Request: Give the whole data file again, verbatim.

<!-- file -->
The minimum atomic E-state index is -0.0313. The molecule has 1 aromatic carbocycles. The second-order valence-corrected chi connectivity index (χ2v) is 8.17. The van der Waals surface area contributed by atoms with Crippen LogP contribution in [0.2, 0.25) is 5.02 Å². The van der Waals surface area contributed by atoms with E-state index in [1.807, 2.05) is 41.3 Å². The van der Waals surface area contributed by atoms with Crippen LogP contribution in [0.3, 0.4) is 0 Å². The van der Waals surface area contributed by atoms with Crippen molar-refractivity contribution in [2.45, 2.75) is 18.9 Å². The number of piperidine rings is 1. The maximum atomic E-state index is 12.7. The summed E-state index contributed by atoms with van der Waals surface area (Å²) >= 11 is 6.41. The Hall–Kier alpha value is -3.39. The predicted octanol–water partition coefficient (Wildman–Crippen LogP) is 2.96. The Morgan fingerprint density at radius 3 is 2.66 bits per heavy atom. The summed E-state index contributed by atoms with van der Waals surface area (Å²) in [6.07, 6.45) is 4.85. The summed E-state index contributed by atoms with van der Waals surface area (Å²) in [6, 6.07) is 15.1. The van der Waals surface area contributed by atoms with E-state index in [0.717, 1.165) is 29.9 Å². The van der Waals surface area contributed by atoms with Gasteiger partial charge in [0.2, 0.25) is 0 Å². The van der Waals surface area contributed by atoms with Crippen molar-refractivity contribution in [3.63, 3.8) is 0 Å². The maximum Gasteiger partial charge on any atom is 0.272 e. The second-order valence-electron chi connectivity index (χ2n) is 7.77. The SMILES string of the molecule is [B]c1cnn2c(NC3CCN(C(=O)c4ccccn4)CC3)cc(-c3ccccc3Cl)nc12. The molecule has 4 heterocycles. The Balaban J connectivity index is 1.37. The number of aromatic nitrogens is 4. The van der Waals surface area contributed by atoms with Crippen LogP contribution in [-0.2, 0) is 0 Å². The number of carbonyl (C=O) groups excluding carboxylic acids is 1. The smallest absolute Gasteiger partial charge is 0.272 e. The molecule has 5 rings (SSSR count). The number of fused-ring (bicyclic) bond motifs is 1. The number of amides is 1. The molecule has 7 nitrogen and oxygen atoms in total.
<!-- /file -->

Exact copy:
The minimum atomic E-state index is -0.0313. The molecule has 1 aromatic carbocycles. The second-order valence-corrected chi connectivity index (χ2v) is 8.17. The van der Waals surface area contributed by atoms with Crippen LogP contribution in [0.2, 0.25) is 5.02 Å². The van der Waals surface area contributed by atoms with E-state index in [1.807, 2.05) is 41.3 Å². The van der Waals surface area contributed by atoms with Crippen LogP contribution in [0.3, 0.4) is 0 Å². The van der Waals surface area contributed by atoms with Crippen molar-refractivity contribution in [2.45, 2.75) is 18.9 Å². The number of piperidine rings is 1. The maximum atomic E-state index is 12.7. The summed E-state index contributed by atoms with van der Waals surface area (Å²) >= 11 is 6.41. The Hall–Kier alpha value is -3.39. The predicted octanol–water partition coefficient (Wildman–Crippen LogP) is 2.96. The Morgan fingerprint density at radius 3 is 2.66 bits per heavy atom. The summed E-state index contributed by atoms with van der Waals surface area (Å²) in [6.07, 6.45) is 4.85. The summed E-state index contributed by atoms with van der Waals surface area (Å²) in [6, 6.07) is 15.1. The van der Waals surface area contributed by atoms with E-state index in [0.717, 1.165) is 29.9 Å². The van der Waals surface area contributed by atoms with Gasteiger partial charge in [0.2, 0.25) is 0 Å². The van der Waals surface area contributed by atoms with Crippen molar-refractivity contribution in [3.63, 3.8) is 0 Å². The maximum Gasteiger partial charge on any atom is 0.272 e. The second-order valence-electron chi connectivity index (χ2n) is 7.77. The SMILES string of the molecule is [B]c1cnn2c(NC3CCN(C(=O)c4ccccn4)CC3)cc(-c3ccccc3Cl)nc12. The molecule has 4 heterocycles. The Balaban J connectivity index is 1.37. The number of aromatic nitrogens is 4. The van der Waals surface area contributed by atoms with Crippen LogP contribution in [-0.2, 0) is 0 Å². The number of carbonyl (C=O) groups excluding carboxylic acids is 1. The smallest absolute Gasteiger partial charge is 0.272 e. The molecule has 5 rings (SSSR count). The number of fused-ring (bicyclic) bond motifs is 1. The number of amides is 1. The molecule has 7 nitrogen and oxygen atoms in total.